Bernard Lown’s new book ends shortly after he won the Nobel Peace Prize, but that’s hardly where his story stops. Early next year he’ll start writing a second volume that captures the journey after 1985.

Lown already knows how it’s going to start.

“Nobody has ever reported this. I’ve never told anybody,” he said, seated in front of a massive fireplace at the family’s old lodge in Naples.

So, a sneak peek:

A week after winning the Nobel, Lown sat down for three hours with Mikhail Gorbachev at the Kremlin. At the time, Lown was one of the first Americans to have such a lengthy exchange with the man who would become president of the Soviet Union several years later. He faced a horde of media at a press conference afterward, including 20 American journalists.

Back in his office at work a short time later, Lown said the president of Tufts University poked his head in.

“He says, ‘Bernie, why are you so tired?’ I said, ‘I’m jet lagged.'”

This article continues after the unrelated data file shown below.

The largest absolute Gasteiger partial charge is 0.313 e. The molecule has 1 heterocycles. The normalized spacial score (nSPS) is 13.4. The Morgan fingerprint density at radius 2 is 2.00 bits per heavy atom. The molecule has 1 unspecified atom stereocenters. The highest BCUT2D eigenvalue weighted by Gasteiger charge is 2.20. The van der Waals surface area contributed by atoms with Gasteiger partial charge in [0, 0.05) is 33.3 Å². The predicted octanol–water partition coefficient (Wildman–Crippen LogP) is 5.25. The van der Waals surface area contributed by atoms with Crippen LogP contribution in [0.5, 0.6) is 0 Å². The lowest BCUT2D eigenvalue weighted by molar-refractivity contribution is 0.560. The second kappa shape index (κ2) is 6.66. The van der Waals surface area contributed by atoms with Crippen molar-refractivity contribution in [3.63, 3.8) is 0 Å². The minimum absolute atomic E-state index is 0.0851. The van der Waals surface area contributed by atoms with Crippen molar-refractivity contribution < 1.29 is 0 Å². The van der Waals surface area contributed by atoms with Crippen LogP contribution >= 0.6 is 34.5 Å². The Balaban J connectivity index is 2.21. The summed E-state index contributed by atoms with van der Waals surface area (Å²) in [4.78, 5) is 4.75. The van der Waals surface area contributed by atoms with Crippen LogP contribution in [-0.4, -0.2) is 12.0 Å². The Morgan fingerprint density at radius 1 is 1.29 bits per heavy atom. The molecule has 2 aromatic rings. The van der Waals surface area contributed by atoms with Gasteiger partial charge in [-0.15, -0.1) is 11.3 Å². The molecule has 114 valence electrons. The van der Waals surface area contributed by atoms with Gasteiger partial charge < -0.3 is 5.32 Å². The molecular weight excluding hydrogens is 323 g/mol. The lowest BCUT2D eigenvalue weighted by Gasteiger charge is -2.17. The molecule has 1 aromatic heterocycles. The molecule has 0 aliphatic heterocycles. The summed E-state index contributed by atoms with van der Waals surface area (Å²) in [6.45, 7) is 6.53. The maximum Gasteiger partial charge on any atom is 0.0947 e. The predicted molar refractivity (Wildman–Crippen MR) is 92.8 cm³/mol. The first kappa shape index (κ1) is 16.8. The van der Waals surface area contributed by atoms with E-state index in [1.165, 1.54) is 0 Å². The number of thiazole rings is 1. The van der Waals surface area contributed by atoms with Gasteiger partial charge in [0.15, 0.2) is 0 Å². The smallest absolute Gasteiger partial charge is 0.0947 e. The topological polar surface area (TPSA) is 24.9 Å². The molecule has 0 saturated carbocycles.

“He said, ‘Where were you?'”

“I said, ‘Moscow.'”

“He said, ‘What were you doing in Moscow?'”

“I said, ‘I saw Gorbachev.'”

(And he said) “Yeah, and I saw the pope yesterday … because if you saw Gorbachev, it would be everywhere.”

News of the historic visit hadn’t made it into the U.S.

Lown said the Tufts president called the New York Times and Boston Globe, prodding them for a follow-up, and both sent correspondents to interview Lown. Only the Globe ever ran a story.

Why?

“Don’t ask me for explanations. I ask you.”


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